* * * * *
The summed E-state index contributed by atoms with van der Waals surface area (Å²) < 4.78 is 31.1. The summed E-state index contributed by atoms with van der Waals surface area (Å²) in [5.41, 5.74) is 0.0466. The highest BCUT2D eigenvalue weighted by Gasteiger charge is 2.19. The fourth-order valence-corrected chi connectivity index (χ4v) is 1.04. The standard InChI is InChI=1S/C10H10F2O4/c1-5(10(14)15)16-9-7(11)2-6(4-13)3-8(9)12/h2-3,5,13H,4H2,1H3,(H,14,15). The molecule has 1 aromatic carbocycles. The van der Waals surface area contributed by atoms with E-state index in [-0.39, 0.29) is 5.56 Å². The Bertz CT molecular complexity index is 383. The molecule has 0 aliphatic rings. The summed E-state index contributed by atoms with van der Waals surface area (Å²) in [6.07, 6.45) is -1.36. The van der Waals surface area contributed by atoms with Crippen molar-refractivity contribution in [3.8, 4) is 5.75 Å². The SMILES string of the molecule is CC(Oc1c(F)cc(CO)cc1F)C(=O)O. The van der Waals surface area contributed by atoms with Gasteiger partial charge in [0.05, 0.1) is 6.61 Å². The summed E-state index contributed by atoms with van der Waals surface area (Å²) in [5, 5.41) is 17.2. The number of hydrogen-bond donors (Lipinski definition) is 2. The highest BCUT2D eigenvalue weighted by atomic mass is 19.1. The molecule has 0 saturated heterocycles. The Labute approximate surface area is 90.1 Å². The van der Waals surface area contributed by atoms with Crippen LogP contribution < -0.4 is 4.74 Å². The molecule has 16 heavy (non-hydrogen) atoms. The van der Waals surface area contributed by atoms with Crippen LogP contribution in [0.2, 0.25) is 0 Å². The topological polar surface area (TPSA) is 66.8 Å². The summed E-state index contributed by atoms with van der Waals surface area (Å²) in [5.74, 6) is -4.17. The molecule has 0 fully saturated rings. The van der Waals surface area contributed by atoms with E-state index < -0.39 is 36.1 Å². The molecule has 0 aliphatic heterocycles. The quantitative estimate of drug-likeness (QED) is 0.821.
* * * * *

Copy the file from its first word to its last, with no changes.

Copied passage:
The summed E-state index contributed by atoms with van der Waals surface area (Å²) < 4.78 is 31.1. The summed E-state index contributed by atoms with van der Waals surface area (Å²) in [5.41, 5.74) is 0.0466. The highest BCUT2D eigenvalue weighted by Gasteiger charge is 2.19. The fourth-order valence-corrected chi connectivity index (χ4v) is 1.04. The standard InChI is InChI=1S/C10H10F2O4/c1-5(10(14)15)16-9-7(11)2-6(4-13)3-8(9)12/h2-3,5,13H,4H2,1H3,(H,14,15). The molecule has 1 aromatic carbocycles. The van der Waals surface area contributed by atoms with E-state index in [-0.39, 0.29) is 5.56 Å². The Bertz CT molecular complexity index is 383. The molecule has 0 aliphatic rings. The summed E-state index contributed by atoms with van der Waals surface area (Å²) in [6.07, 6.45) is -1.36. The van der Waals surface area contributed by atoms with Crippen molar-refractivity contribution in [3.8, 4) is 5.75 Å². The SMILES string of the molecule is CC(Oc1c(F)cc(CO)cc1F)C(=O)O. The van der Waals surface area contributed by atoms with Gasteiger partial charge in [0.05, 0.1) is 6.61 Å². The summed E-state index contributed by atoms with van der Waals surface area (Å²) in [5, 5.41) is 17.2. The number of hydrogen-bond donors (Lipinski definition) is 2. The highest BCUT2D eigenvalue weighted by atomic mass is 19.1. The molecule has 0 saturated heterocycles. The Labute approximate surface area is 90.1 Å². The van der Waals surface area contributed by atoms with Crippen LogP contribution < -0.4 is 4.74 Å². The molecule has 16 heavy (non-hydrogen) atoms. The van der Waals surface area contributed by atoms with Crippen LogP contribution in [0.2, 0.25) is 0 Å². The topological polar surface area (TPSA) is 66.8 Å². The summed E-state index contributed by atoms with van der Waals surface area (Å²) in [5.74, 6) is -4.17. The molecule has 0 fully saturated rings. The van der Waals surface area contributed by atoms with E-state index < -0.39 is 36.1 Å². The molecule has 0 aliphatic heterocycles. The quantitative estimate of drug-likeness (QED) is 0.821.